Three quarters of the 200 small and medium-sized enterprise managers surveyed for the poll say they believe the shows don’t offer an accurate portrayal of the business world, the research from officebroker.com reveals.
More than half of the respondents (52 per cent) say rather than educating the public on how to successfully develop their own enterprise, the shows instead are designed to bolster the notoriety of the celebrity business figures that appear on the programmes.
A further 29 per cent report that the shows are becoming more about those involved than the business concepts the participants work on, with just one in five (19 per cent) stating they believe they still serve as an informative guide of how to make it in business.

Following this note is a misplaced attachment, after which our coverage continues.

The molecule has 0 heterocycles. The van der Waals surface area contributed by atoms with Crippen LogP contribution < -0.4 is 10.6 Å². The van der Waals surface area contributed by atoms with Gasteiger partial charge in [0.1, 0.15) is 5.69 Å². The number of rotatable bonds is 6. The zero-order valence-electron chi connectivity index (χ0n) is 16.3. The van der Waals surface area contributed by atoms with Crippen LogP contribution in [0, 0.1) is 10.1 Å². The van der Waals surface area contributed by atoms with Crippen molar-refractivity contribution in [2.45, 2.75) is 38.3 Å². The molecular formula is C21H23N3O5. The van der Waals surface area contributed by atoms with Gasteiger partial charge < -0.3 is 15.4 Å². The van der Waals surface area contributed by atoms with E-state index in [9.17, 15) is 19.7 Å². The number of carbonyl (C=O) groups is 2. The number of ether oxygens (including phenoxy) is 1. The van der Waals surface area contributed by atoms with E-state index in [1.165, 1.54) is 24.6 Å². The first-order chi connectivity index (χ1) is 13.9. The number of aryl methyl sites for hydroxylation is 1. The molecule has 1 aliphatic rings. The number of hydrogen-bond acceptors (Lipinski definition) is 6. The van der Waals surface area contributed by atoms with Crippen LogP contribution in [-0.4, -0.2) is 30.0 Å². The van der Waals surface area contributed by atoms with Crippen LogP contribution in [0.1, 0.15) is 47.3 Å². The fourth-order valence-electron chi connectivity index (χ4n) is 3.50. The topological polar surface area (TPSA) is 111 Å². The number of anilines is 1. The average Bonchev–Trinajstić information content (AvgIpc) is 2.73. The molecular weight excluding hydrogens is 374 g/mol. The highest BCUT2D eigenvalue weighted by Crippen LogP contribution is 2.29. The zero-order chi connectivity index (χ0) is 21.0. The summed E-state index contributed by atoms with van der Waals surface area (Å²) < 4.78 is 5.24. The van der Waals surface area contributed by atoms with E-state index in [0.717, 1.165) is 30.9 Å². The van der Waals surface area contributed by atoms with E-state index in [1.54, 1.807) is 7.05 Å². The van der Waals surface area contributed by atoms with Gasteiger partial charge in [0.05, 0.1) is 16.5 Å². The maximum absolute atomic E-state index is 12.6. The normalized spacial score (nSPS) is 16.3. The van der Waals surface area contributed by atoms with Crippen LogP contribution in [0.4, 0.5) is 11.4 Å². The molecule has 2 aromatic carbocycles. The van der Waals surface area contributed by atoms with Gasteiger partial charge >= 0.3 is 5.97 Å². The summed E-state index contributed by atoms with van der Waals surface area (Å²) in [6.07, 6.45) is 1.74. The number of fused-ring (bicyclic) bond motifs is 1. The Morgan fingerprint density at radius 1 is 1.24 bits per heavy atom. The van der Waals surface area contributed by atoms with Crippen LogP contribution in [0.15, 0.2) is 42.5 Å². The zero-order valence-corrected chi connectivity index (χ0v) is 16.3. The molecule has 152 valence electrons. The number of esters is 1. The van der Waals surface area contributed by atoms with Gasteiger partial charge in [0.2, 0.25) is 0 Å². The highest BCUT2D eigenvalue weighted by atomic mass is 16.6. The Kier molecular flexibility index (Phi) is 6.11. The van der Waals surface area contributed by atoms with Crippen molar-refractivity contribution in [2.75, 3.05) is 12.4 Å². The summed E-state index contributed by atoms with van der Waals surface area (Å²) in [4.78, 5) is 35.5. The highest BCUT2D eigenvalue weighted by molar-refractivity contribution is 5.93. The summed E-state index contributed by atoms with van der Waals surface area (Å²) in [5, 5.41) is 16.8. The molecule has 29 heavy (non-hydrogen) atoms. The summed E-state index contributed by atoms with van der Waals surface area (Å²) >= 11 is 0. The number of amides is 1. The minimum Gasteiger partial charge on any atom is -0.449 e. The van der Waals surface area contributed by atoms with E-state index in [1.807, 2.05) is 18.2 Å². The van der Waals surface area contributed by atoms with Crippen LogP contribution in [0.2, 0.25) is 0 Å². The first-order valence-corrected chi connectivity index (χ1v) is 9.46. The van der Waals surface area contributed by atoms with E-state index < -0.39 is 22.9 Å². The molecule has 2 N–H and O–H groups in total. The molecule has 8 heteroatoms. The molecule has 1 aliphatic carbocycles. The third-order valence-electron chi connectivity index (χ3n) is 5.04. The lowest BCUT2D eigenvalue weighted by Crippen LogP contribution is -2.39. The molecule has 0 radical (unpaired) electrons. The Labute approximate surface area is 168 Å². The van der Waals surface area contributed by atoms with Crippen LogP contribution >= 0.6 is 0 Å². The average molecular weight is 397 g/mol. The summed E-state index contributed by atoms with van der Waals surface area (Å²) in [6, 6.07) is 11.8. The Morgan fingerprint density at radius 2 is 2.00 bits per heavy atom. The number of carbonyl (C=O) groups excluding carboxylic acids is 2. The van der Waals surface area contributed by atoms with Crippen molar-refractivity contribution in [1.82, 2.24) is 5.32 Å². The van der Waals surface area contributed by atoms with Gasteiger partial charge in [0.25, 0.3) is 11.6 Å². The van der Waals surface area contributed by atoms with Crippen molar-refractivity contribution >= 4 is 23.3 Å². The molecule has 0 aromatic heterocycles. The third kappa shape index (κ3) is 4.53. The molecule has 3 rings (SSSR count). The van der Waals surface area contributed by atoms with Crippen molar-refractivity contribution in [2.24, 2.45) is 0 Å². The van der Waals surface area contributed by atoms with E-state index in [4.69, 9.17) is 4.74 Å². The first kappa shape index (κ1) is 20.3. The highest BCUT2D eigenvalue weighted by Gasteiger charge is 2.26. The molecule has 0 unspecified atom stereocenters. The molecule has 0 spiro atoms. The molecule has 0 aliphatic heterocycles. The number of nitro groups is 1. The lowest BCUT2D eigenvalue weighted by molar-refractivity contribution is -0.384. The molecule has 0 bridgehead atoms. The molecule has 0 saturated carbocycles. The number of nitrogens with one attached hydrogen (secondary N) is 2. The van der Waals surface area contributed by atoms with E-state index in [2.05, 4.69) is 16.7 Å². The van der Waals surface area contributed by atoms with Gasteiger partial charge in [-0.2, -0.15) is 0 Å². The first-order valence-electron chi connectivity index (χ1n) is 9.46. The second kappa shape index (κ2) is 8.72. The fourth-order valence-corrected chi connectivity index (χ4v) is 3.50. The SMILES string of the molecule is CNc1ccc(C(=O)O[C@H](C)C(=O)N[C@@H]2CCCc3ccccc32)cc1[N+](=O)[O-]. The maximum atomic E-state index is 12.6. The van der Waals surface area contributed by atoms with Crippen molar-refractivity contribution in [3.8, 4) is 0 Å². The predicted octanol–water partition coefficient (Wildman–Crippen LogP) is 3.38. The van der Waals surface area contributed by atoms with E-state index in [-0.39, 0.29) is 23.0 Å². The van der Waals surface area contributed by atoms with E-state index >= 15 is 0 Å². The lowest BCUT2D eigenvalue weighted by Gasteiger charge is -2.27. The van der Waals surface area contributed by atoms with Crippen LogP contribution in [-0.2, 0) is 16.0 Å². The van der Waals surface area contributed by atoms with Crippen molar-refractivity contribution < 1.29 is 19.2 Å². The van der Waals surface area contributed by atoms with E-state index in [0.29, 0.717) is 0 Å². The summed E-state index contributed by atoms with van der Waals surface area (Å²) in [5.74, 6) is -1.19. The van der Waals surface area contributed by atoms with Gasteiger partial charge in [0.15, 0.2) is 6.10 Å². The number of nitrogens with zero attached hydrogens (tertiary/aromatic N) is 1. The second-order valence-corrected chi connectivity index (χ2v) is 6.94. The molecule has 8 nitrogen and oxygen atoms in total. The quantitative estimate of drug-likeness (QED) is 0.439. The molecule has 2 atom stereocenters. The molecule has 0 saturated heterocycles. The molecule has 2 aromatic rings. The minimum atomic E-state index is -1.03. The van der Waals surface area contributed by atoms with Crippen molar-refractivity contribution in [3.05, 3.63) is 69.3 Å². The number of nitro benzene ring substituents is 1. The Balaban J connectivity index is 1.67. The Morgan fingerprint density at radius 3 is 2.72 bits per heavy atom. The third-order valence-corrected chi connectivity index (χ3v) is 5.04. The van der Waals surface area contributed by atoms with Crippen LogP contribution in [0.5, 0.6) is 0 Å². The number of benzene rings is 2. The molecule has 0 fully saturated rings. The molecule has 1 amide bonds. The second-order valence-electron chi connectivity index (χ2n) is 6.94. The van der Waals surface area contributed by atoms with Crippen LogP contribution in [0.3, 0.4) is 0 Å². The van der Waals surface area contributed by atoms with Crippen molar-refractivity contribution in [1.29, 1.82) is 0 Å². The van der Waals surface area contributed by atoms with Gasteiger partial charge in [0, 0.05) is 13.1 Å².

One business leader comments that while the shows continue to feature moments of business brilliance, those involved have become more interested in creating a ‘media persona’.
Another says that heavy editing and unrealistic tasks are to blame for creating a warped perception of what being in business really entailed, while a third person adds that the shows encourage short-term money-making rather than long-term investment.
The survey reports one saying, ‘Contestants are put in unnatural situations which would never happen in real life and it’s often hard to see who the best performers actually are because the footage is edited so heavily.
‘The average job is not a series of challenging tasks, each judging you on different skills. Most people do pretty much the same thing every day, so programmes like The Apprentice lead young people to think work is constantly different, leaving them sadly disappointed with the truth.’